The Sum of All Technically Beautiful Things

tb-sam-shah-eh-paperThis year’s inaugural exhibition in the Carol Shen Gallery, Technically Beautiful: The Intersection of Math and Art, invited viewers to consider the wealth of opportunities that blending disciplines provides. We are complicated thinkers, we humans. We employ a variety of intelligences in every cerebral exploration. The artwork in Technically Beautiful supplied inspiration to explore how different parts of our brain connect to solve problems and/or manifest creativity. As a community we took advantage of this opportunity fully. Lessons, activities and discussion engaged in the gallery spilled into classrooms and common spaces. Here is an overview of how we intersected math and art and found technical beauty.

 

lt-tb-3rd-openerLOWER SCHOOL

  • Inspired by Paul Salomon, Kindergarteners created their own Sangaku out of felt. Ms. Danforth’s geometry students worked with kindergarteners from KMC to create truly unique Sangaku.
  • First Graders built collaborative sculptures in paper after studying the Oakes Twins “Matchstick Dome”.
  • Second and Third grade thinkers devised building manuals for George Hart’s Anemone sculpture noting the repeating patterns of geometric couplings throughout the sculpture.

 

tb-amy-hand-7thgMIDDLE SCHOOL

  • 7th grade mathematicians explored a wide variety of concepts from algorithms to cellular automata through the art. After all of that mental heavy lifting, they found time to simply “play” with the activity sets and thus define their own mathematical “rules”.
  • Using the artwork as a launching pad for inspired thinking, Katharine Hill’s students wrote fictional pieces incorporating math into their stories.   

 

tb-tori-gibbs-us-studentsUPPER SCHOOL 

  • The Upper School math team came out in full force. Students of algebra, geometry and calculus were asked to consider the artwork with the eyes of an artist and with regard to their respective areas of study. Mathematics and visual art merged through guided viewing, discussion and activities. Read about Mr. Shah’s experience with the exhibition here.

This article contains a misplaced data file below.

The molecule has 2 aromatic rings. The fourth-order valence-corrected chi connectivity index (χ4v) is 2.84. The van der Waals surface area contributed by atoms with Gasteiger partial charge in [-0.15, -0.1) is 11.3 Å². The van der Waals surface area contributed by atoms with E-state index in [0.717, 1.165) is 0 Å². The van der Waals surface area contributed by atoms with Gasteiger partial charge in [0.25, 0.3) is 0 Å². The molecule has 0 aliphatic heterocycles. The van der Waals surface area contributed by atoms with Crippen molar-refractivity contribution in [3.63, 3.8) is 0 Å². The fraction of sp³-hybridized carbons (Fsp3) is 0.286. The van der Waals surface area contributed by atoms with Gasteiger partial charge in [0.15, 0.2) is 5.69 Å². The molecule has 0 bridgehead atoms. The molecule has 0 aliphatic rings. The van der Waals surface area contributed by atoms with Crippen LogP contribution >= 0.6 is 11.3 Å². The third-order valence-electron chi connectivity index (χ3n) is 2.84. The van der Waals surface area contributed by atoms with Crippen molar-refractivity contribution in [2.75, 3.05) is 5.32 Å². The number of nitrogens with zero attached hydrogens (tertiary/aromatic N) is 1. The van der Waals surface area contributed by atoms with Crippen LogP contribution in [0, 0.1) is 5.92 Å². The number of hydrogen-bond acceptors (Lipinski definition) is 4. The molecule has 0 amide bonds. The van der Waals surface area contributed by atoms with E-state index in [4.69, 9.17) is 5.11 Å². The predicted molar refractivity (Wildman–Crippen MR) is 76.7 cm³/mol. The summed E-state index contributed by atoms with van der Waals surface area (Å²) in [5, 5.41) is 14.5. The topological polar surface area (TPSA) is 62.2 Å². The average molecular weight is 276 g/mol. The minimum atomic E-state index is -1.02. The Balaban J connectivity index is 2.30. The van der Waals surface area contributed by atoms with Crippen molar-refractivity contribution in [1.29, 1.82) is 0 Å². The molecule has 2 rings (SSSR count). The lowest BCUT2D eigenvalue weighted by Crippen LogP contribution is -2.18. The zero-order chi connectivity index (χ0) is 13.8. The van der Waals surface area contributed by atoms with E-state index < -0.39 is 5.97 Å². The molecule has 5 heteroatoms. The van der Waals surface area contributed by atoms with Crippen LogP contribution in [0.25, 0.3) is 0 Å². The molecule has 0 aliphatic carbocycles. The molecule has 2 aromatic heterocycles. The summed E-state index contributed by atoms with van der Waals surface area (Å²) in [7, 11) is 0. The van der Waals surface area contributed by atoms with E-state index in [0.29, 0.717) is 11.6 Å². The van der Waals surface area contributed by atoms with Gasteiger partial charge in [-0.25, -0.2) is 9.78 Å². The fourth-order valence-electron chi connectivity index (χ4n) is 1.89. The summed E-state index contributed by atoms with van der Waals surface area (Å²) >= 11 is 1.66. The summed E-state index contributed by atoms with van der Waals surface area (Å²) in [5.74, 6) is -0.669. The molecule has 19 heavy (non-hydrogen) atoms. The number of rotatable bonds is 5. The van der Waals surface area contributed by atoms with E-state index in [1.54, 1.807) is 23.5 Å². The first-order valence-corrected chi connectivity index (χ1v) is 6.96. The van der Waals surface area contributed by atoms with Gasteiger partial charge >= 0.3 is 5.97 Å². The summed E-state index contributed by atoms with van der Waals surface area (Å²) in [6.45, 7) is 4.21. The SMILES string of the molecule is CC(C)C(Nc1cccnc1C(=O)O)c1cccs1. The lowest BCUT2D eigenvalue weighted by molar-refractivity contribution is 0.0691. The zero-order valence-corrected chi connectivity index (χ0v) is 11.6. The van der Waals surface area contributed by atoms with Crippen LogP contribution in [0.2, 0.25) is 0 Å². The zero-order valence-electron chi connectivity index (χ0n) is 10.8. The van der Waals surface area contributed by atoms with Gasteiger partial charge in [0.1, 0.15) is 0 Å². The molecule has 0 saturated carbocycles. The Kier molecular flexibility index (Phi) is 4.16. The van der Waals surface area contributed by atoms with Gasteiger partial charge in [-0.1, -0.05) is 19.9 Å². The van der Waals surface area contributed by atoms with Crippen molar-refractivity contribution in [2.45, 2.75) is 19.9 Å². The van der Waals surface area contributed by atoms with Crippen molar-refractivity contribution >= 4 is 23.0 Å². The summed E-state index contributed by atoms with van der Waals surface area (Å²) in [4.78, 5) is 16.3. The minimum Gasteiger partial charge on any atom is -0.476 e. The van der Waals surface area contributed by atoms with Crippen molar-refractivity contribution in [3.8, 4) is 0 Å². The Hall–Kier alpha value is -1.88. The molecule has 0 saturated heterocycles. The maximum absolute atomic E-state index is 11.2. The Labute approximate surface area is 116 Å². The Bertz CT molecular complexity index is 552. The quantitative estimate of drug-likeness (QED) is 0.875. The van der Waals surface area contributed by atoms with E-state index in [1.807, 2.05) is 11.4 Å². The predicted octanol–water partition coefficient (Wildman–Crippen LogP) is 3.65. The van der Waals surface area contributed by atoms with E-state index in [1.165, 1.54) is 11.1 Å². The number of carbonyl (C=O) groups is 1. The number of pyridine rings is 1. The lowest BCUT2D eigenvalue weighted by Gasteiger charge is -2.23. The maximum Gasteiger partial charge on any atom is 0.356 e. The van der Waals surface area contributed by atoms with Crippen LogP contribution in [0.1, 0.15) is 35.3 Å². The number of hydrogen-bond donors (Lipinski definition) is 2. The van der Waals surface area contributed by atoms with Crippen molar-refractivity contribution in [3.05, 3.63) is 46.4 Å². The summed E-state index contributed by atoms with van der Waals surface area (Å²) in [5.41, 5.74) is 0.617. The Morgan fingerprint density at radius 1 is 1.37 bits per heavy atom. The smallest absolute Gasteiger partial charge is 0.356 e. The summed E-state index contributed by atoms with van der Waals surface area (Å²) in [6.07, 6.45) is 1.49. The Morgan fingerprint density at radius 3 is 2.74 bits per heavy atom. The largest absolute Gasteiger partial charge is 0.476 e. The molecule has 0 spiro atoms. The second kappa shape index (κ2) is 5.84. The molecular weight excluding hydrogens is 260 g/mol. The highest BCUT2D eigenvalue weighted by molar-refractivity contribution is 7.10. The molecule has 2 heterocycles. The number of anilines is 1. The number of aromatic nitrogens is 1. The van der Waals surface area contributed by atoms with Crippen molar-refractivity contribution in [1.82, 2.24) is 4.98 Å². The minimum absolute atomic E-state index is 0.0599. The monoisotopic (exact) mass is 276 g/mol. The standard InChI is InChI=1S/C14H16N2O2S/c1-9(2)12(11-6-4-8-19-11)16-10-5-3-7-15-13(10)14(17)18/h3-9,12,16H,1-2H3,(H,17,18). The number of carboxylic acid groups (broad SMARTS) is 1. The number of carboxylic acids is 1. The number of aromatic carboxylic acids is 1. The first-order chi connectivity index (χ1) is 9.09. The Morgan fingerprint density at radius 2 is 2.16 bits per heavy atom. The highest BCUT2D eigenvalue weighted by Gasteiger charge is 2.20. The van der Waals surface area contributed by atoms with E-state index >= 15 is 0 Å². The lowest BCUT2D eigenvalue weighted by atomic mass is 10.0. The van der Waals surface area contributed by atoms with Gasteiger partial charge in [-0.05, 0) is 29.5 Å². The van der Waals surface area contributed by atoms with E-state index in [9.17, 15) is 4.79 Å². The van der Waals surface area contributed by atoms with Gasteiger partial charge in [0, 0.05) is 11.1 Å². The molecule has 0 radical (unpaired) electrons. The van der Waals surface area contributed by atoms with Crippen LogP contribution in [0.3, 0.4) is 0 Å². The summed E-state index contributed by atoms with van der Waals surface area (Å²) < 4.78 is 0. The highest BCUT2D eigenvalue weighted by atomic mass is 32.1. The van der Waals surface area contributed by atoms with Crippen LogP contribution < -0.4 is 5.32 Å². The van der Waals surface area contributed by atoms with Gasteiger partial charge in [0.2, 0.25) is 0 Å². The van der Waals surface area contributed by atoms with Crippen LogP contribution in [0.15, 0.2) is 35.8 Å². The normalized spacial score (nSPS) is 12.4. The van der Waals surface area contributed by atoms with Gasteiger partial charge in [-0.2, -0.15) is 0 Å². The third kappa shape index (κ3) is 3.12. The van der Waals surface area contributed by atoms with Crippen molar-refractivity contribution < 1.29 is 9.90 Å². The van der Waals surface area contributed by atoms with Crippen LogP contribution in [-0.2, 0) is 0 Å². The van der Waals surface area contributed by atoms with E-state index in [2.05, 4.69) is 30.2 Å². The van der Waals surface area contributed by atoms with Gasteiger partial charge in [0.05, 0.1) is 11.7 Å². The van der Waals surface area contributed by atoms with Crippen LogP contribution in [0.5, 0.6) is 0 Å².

• Students in Lewis Minsky’s Computer Science Fundamentals course considered how to use code to create a three dimensional object. They then recreated Paul Salomon’s Sangaku and similar designs in while learning the programming language “Processing”. 
  • The US Art Club, led by Diana Steelman and Lia Bitonto, created and maintained the stunning display of cellular automata that lived outside of the US office this fall.

 

tb-tori-gibbs-oakes-residencyRESIDENCIES

  • Ryan and Trevor Oakes (aka The Oakes Twins) visited Packer for a day of inquiry and exploration in math, physics and sculpture. The Oakes Twins spent time with students of each of the three disciplines, engaged in discussion and action. Filled with inspiration, Eric Baylin’s students created these sculptures when they returned to the studio.

 

Math Art kits created by Sam Shah, Brendan Kinnell and Chris Natale made their way through all three divisions. In addition to the “Cellular Automata”, “Quarter the Cross” projects mentioned above, activities included tessellations, designing geometric patterns with common objects, plus a variety of other creative offerings. Teachers and students used the kits and their corresponding activities in their classrooms. See the math kit here.

Note: If you visited the Technically Beautiful gallery and have something to share about your experience, please email me and I will add your contribution to this post. – Liz Titone

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